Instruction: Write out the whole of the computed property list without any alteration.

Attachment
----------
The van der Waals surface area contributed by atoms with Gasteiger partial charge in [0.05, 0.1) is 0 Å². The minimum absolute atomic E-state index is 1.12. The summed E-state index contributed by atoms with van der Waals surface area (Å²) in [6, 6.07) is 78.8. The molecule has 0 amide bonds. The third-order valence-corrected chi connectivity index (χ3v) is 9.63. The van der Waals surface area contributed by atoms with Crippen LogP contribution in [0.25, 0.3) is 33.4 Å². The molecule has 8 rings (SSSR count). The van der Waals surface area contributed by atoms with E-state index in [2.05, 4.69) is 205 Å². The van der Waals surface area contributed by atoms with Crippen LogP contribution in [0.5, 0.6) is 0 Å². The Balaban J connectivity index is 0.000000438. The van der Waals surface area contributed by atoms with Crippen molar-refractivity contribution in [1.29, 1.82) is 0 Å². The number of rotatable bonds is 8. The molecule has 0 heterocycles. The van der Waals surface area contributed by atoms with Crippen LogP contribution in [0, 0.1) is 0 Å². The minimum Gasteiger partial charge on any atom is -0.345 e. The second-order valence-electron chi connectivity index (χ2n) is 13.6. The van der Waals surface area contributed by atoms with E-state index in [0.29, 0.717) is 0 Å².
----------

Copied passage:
The van der Waals surface area contributed by atoms with Gasteiger partial charge in [0.05, 0.1) is 0 Å². The minimum absolute atomic E-state index is 1.12. The summed E-state index contributed by atoms with van der Waals surface area (Å²) in [6, 6.07) is 78.8. The molecule has 0 amide bonds. The third-order valence-corrected chi connectivity index (χ3v) is 9.63. The van der Waals surface area contributed by atoms with Crippen LogP contribution in [0.25, 0.3) is 33.4 Å². The molecule has 8 rings (SSSR count). The van der Waals surface area contributed by atoms with E-state index in [2.05, 4.69) is 205 Å². The van der Waals surface area contributed by atoms with Crippen LogP contribution in [0.5, 0.6) is 0 Å². The Balaban J connectivity index is 0.000000438. The van der Waals surface area contributed by atoms with Crippen molar-refractivity contribution in [1.29, 1.82) is 0 Å². The number of rotatable bonds is 8. The molecule has 0 heterocycles. The van der Waals surface area contributed by atoms with Crippen LogP contribution in [0, 0.1) is 0 Å². The minimum Gasteiger partial charge on any atom is -0.345 e. The second-order valence-electron chi connectivity index (χ2n) is 13.6. The van der Waals surface area contributed by atoms with E-state index in [0.29, 0.717) is 0 Å².